As the NHL All Star Break arrives the Edmonton Oilers force their critics to admit that this club is a contender: 9 Things

The Edmonton Oilers enter the NHL All Star break 2nd in the Pacific Division, a single point back of the Vancouver Canucks.

I was in Rogers Arena as the Canucks passed the Oilers Saturday night. Edmonton owned top spot for only a few hours.

But as we enter the bye week and NHL All Star break, it is difficult to argue that any one club has a leg up on a post-season birth. It’s that tight.

And for fans of a club that has missed 13 out of the last 14 years, that’s something to savor.

9 Things

9. I grew up in the village of Dinsmore, Saskatchewan. Great town. Just a few hundred people live there. Among many other things it is the hometown of the Leavins boys. 4 generations of us have played our minor hockey there. Dinsmore is in the running for the 2020 Kraft Hockeyville. Read about their effort here. Please consider supporting them.

8. I’ve long believed that if you haven’t seen a team play live in person then you probably haven’t really seen them. I learned that from watching baseball alongside legendary sportswriter Milt Dunnell. He showed me how there were subtle aspects to the games that you miss inside of a small screen. In Vancouver Saturday I saw a Canucks club that is deeper that people give them credit for. They’re quick, all over the ice. And they’re getting better all the time. Not a top tier team but a legit playoff contender.

7. San Jose, on the other hand, looked S.L.O.W. I was among those surprised to see them struggle so in the first half. But having seen them in person from just a few rows back, now I understand it much better. Joe Thornton is still a smart player and a fierce competitor but he’s skating in quicksand. Patrick Marleau could not come close to keeping up to the Canucks’ pace. And Erik Karlsson (unless he’s hurt again) looks done. He played the entire game in one gear. That contract looks like a boat anchor.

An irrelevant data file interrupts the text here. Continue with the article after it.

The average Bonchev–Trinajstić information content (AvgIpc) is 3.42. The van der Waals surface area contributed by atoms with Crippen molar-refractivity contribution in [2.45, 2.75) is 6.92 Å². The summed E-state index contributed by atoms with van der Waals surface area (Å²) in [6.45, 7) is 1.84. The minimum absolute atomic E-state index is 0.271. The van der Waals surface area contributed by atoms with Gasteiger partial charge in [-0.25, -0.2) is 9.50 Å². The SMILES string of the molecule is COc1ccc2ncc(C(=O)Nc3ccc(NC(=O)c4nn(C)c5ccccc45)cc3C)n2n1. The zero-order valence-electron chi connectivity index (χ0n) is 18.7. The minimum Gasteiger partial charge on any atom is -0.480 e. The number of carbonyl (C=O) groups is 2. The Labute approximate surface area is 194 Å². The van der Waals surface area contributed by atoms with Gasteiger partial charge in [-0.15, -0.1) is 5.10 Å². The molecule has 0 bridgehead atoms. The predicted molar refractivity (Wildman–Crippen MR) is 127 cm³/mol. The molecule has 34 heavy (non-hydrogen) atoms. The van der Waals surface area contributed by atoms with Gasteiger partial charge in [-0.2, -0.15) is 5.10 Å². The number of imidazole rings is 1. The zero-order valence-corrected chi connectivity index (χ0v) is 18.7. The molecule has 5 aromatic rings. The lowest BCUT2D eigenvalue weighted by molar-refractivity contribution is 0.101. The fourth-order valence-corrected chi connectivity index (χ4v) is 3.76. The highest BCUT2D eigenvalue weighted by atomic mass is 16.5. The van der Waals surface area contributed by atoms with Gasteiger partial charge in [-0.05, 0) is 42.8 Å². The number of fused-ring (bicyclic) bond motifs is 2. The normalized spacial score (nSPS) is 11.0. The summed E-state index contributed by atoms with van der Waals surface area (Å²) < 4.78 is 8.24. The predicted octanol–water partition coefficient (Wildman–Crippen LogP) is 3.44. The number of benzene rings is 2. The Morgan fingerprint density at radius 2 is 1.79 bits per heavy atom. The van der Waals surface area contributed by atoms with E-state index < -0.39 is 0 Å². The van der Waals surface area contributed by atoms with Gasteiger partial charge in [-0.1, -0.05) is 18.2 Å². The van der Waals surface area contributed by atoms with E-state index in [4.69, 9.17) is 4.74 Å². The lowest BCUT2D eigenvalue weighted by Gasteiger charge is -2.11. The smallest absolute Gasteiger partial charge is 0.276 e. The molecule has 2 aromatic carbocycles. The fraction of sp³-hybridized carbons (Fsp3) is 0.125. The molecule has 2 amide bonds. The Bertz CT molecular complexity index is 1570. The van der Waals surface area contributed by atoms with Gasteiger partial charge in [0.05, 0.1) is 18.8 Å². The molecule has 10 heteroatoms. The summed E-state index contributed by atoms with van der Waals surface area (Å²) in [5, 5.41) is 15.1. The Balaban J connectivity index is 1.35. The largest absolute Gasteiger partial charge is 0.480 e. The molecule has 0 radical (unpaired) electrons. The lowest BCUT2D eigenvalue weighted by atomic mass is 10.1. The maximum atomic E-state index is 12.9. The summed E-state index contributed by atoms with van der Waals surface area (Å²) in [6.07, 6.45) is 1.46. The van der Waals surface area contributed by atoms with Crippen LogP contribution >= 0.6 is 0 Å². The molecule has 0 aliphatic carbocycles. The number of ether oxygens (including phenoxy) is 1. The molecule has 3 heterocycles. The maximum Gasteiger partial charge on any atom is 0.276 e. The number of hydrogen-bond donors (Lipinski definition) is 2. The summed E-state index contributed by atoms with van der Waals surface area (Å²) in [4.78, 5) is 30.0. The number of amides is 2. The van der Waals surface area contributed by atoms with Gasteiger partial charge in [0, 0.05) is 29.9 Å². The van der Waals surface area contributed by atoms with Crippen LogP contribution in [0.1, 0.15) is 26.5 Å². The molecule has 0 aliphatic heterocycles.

6. The Oilers franchise has not always enjoyed immunity in how it is perceived to have handled injured players. Some of that suspicion was born out of the Sheldon Souray saga in 2010 during which the player suffered an infection in his hand. Subsequently, hard feelings developed between he and the club. Fast-forward to today, where the organization is clearly being wisely cautious with the return of Matt Benning from successive concussions. Interesting contrast.

5. Connor McDavid’s first goal on Saturday drew him into a 9th place tie with Shawn Horcoff for points all-time in the NHL history of the franchise with 447. With his 2nd goal he passed the former Oilers Captain. McDavid is on pace for 126 points this year. If he hits that mark he will also pass 8th place Ales Hemsky (477). Then Doug Weight is 7th at 577. At 498, McDavid would then be almost half-way to Mark Messier’s 1,034 (3rd) in 5 seasons. Wayne Gretzky is 1st at 1,669. That’s probably at least 10 more healthy Connor McDavid seasons away.

4. I’m still angry over the interference call on Connor McDavid versus Arizona Saturday afternoon. And I’m sitting in my Vancouver hotel room on Sunday morning. I should have cooled off by now. McDavid was penalized for 1) thinking (correctly) that he had every right to the ice that he was occupying and 2) being solid on his skates. I know the call ultimately had little bearing on the game. But after the forest of sticks that McDavid has had to skate through this season without drawing a power play on most them? A call like that was plain insulting. An Amateur Night call by NHL referee and former WHL grinder Chris Schlenker. He can and should be be better.